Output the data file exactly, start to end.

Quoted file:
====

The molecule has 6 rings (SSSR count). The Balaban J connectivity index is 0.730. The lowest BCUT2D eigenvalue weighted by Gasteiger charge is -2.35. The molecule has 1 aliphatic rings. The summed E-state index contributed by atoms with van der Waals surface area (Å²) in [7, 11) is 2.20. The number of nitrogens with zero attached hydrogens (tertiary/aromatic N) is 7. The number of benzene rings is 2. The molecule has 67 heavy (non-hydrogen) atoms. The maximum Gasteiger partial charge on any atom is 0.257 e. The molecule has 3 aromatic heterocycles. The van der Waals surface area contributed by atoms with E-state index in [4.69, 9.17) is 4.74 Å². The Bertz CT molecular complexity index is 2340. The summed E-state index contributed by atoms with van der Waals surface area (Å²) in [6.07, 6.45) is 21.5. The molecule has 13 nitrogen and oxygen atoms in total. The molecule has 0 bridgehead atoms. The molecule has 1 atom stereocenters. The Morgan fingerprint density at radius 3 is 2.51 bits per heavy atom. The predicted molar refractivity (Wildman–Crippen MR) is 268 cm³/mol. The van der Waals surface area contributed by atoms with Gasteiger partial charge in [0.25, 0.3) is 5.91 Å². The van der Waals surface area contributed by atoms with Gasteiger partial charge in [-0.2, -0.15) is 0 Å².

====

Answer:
The molecule has 6 rings (SSSR count). The Balaban J connectivity index is 0.730. The lowest BCUT2D eigenvalue weighted by Gasteiger charge is -2.35. The molecule has 1 aliphatic rings. The summed E-state index contributed by atoms with van der Waals surface area (Å²) in [7, 11) is 2.20. The number of nitrogens with zero attached hydrogens (tertiary/aromatic N) is 7. The number of benzene rings is 2. The molecule has 67 heavy (non-hydrogen) atoms. The maximum Gasteiger partial charge on any atom is 0.257 e. The molecule has 3 aromatic heterocycles. The van der Waals surface area contributed by atoms with E-state index in [4.69, 9.17) is 4.74 Å². The Bertz CT molecular complexity index is 2340. The summed E-state index contributed by atoms with van der Waals surface area (Å²) in [6.07, 6.45) is 21.5. The molecule has 13 nitrogen and oxygen atoms in total. The molecule has 0 bridgehead atoms. The molecule has 1 atom stereocenters. The Morgan fingerprint density at radius 3 is 2.51 bits per heavy atom. The predicted molar refractivity (Wildman–Crippen MR) is 268 cm³/mol. The van der Waals surface area contributed by atoms with Gasteiger partial charge in [0.25, 0.3) is 5.91 Å². The van der Waals surface area contributed by atoms with Gasteiger partial charge in [-0.2, -0.15) is 0 Å².